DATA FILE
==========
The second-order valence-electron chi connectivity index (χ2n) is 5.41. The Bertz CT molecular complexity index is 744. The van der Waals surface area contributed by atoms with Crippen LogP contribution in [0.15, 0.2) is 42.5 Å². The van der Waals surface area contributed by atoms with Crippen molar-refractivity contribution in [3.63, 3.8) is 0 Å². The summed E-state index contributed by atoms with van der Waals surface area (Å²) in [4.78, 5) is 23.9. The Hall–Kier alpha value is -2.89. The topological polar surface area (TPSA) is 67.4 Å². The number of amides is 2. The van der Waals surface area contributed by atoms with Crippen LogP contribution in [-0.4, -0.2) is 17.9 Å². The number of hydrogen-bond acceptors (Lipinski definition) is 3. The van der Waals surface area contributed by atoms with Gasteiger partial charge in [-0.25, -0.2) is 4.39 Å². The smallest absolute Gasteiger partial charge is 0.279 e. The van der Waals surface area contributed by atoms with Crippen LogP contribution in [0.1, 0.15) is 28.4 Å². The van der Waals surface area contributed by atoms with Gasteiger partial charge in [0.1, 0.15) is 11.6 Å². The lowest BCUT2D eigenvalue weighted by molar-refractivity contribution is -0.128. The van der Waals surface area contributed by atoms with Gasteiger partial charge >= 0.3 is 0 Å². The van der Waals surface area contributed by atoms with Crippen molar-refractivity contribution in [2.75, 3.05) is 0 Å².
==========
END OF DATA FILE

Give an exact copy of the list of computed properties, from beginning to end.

The second-order valence-electron chi connectivity index (χ2n) is 5.41. The Bertz CT molecular complexity index is 744. The van der Waals surface area contributed by atoms with Crippen LogP contribution in [0.15, 0.2) is 42.5 Å². The van der Waals surface area contributed by atoms with Crippen molar-refractivity contribution in [3.63, 3.8) is 0 Å². The summed E-state index contributed by atoms with van der Waals surface area (Å²) in [4.78, 5) is 23.9. The Hall–Kier alpha value is -2.89. The topological polar surface area (TPSA) is 67.4 Å². The number of amides is 2. The van der Waals surface area contributed by atoms with Crippen LogP contribution in [-0.4, -0.2) is 17.9 Å². The number of hydrogen-bond acceptors (Lipinski definition) is 3. The van der Waals surface area contributed by atoms with Gasteiger partial charge in [-0.25, -0.2) is 4.39 Å². The smallest absolute Gasteiger partial charge is 0.279 e. The van der Waals surface area contributed by atoms with Crippen LogP contribution in [0.1, 0.15) is 28.4 Å². The van der Waals surface area contributed by atoms with Gasteiger partial charge in [0.1, 0.15) is 11.6 Å². The lowest BCUT2D eigenvalue weighted by molar-refractivity contribution is -0.128. The van der Waals surface area contributed by atoms with Gasteiger partial charge >= 0.3 is 0 Å². The van der Waals surface area contributed by atoms with Crippen molar-refractivity contribution in [2.75, 3.05) is 0 Å².